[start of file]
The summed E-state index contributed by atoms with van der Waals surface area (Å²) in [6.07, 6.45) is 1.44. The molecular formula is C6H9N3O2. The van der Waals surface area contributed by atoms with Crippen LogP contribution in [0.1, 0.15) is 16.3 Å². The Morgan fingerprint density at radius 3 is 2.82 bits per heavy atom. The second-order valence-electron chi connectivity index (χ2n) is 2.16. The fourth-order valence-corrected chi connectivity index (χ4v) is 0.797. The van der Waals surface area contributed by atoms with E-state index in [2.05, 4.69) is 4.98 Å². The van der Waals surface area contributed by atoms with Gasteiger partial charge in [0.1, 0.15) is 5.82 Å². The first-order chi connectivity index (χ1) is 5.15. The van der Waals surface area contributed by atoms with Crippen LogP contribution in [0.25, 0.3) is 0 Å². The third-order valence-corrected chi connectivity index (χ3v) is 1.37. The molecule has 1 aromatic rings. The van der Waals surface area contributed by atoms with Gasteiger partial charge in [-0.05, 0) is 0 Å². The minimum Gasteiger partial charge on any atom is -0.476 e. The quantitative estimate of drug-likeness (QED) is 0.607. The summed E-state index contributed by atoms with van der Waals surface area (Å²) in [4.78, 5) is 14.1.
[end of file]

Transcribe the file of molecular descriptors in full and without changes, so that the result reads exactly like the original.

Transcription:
The summed E-state index contributed by atoms with van der Waals surface area (Å²) in [6.07, 6.45) is 1.44. The molecular formula is C6H9N3O2. The van der Waals surface area contributed by atoms with Crippen LogP contribution in [0.1, 0.15) is 16.3 Å². The Morgan fingerprint density at radius 3 is 2.82 bits per heavy atom. The second-order valence-electron chi connectivity index (χ2n) is 2.16. The fourth-order valence-corrected chi connectivity index (χ4v) is 0.797. The van der Waals surface area contributed by atoms with E-state index in [2.05, 4.69) is 4.98 Å². The van der Waals surface area contributed by atoms with Gasteiger partial charge in [0.1, 0.15) is 5.82 Å². The first-order chi connectivity index (χ1) is 5.15. The van der Waals surface area contributed by atoms with Crippen LogP contribution in [0.25, 0.3) is 0 Å². The third-order valence-corrected chi connectivity index (χ3v) is 1.37. The molecule has 1 aromatic rings. The van der Waals surface area contributed by atoms with Gasteiger partial charge in [-0.05, 0) is 0 Å². The minimum Gasteiger partial charge on any atom is -0.476 e. The quantitative estimate of drug-likeness (QED) is 0.607. The summed E-state index contributed by atoms with van der Waals surface area (Å²) in [4.78, 5) is 14.1.